- a threadlike, leafless organ of climbing plants, often growing in spiral form, which attaches itself to or twines round some other body, so as to support the plant.
Origin of tendril
1530–40; earlier tendrel, variant (perhaps by dissimilation) of Middle English tendren, tendron < Middle French tendron shoot, sprout, cartilage
Dictionary.com Unabridged Based on the Random House Unabridged Dictionary, © Random House, Inc. 2018
Examples from the Web for tendril
One woman is focused intently on wrapping and unwrapping a tendril of hair around her finger.If Porn Isn’t Art, Does It Still Have a Right to Exist?
May 2, 2012
Yes, she was my girl, devoted to me, attached to me by every tendril of her being.The Trail of '98
Robert W. Service
Phototropic response of the tendril of Passiflora: Experiment 145.Life Movements in Plants, Volume II, 1919
Sir Jagadis Chunder Bose
He plucks the tendril from a vine, smells it, and puts it in his mouth.Gorillas & Chimpanzees
R. L. Garner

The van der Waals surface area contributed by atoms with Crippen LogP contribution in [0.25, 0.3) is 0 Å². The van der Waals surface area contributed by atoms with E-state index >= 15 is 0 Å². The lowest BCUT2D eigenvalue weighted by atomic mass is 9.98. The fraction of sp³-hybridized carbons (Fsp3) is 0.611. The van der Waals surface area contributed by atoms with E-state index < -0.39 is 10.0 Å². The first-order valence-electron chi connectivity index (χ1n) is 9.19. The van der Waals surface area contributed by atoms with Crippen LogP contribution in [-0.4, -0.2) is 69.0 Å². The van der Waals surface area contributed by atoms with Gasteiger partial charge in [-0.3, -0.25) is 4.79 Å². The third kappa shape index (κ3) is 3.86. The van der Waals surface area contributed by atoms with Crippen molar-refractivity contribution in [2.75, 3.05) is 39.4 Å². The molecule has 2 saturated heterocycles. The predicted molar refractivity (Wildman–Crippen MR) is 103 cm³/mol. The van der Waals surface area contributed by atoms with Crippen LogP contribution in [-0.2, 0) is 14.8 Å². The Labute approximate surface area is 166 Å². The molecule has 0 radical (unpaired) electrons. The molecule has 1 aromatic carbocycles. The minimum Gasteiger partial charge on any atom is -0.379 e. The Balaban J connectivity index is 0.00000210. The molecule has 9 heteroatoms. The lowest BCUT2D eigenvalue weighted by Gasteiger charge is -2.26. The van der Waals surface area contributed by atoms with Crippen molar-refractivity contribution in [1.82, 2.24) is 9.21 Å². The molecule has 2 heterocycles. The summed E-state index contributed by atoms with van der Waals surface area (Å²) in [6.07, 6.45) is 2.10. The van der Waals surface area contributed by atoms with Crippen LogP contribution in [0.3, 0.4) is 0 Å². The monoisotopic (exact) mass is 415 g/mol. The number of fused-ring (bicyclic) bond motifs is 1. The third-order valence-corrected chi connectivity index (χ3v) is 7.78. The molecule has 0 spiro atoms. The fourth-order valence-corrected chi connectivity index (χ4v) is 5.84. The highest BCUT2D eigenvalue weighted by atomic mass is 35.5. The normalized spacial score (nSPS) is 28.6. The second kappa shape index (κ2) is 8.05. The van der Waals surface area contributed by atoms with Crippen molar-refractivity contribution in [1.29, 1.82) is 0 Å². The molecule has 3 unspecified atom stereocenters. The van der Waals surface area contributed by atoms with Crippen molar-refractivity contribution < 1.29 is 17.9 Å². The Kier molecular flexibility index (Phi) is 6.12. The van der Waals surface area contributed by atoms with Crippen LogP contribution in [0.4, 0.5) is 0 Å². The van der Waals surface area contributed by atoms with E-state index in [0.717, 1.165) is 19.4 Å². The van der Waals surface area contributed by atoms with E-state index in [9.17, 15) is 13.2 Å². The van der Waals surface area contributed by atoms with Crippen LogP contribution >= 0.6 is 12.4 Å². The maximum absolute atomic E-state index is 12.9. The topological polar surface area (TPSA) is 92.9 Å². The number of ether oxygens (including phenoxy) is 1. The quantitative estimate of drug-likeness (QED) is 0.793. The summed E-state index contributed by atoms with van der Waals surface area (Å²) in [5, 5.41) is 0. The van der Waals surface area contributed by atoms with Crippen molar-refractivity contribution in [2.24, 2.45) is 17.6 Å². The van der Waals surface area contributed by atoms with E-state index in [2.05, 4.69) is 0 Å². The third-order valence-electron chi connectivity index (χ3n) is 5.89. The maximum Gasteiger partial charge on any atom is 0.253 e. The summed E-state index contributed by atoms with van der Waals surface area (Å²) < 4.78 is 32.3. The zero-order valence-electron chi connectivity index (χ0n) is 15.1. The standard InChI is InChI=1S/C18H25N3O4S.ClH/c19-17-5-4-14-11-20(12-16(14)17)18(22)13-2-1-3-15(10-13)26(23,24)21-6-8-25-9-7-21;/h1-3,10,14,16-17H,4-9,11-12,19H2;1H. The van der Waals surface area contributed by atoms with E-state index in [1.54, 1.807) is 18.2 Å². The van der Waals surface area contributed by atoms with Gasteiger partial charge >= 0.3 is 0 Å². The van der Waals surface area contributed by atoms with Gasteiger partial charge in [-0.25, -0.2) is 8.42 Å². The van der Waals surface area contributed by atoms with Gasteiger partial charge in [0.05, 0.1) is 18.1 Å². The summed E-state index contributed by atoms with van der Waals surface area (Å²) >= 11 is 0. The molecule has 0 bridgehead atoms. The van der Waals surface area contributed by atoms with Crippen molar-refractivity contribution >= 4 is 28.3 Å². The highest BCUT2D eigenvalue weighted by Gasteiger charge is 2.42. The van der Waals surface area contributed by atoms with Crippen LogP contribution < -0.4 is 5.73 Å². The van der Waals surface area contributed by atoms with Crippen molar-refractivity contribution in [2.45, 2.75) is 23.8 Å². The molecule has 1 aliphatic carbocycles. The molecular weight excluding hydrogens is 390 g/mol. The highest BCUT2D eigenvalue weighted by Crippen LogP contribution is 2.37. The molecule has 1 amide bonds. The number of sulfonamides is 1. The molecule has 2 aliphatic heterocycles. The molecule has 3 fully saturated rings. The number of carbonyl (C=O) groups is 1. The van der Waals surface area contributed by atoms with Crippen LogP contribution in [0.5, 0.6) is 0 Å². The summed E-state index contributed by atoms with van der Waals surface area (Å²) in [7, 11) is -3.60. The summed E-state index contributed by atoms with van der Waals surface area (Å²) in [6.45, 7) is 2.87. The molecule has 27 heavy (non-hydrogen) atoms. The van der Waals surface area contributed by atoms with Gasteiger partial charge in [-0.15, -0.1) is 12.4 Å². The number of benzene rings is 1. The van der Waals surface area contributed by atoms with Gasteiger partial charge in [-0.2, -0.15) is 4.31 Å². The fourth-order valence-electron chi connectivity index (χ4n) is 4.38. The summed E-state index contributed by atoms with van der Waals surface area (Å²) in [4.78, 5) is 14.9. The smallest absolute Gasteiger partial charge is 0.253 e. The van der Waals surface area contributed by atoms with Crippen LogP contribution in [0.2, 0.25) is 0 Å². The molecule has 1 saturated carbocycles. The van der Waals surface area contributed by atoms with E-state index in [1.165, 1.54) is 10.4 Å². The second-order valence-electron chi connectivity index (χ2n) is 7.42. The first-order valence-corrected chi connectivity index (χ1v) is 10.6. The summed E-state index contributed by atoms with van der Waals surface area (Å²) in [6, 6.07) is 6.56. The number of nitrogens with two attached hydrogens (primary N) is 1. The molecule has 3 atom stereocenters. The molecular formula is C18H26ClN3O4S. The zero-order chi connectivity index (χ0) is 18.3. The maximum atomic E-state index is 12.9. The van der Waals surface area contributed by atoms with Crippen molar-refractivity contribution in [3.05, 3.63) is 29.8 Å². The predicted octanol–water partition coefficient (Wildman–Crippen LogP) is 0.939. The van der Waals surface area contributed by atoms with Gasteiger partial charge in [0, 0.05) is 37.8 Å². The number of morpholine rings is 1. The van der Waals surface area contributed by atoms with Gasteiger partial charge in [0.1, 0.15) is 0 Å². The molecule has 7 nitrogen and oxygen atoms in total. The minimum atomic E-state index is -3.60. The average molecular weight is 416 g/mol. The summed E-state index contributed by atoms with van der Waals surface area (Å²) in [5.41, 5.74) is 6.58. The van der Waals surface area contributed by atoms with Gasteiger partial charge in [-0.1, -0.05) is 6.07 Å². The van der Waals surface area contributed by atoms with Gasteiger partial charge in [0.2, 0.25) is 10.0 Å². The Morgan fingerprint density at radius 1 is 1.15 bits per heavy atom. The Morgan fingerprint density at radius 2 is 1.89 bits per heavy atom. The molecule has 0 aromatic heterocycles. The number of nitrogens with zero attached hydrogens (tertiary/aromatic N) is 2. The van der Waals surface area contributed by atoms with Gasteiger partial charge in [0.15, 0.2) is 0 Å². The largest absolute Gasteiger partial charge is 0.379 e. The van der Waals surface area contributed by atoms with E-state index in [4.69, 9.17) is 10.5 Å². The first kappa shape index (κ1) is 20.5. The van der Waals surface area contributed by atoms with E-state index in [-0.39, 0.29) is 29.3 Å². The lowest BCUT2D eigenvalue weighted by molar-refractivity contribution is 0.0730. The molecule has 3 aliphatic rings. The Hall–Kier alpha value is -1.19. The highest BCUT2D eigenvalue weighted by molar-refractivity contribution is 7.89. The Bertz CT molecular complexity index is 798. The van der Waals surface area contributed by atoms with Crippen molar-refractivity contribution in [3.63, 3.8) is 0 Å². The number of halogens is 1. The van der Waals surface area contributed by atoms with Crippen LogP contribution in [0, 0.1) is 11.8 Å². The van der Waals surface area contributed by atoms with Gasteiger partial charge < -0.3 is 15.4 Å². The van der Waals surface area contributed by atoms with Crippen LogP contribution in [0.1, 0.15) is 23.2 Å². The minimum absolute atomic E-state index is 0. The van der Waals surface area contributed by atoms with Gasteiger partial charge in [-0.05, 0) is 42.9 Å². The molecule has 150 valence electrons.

Grapevines climbed the posts and tendril shadows were on the ground beneath.Mr. Achilles
Ah, never: but as you leave the garden—pluck one tendril from the vine.The King of Alsander
James Elroy Flecker
- a specialized threadlike part of a leaf or stem that attaches climbing plants to a support by twining or adhering
- something resembling a tendril, such as a wisp of hair
C16: perhaps from Old French tendron tendril (confused with Old French tendron bud), from Medieval Latin tendō tendon
Word Origin and History for tendril
Online Etymology Dictionary, © 2010 Douglas Harper
- A slender, coiling plant part, often a modified leaf or leaf part, that helps support the stem of some climbing angiosperms by clinging to or winding around an object. Peas, squash, and grapes produce tendrils.
The American Heritage® Science Dictionary Copyright © 2011. Published by Houghton Mifflin Harcourt Publishing Company. All rights reserved.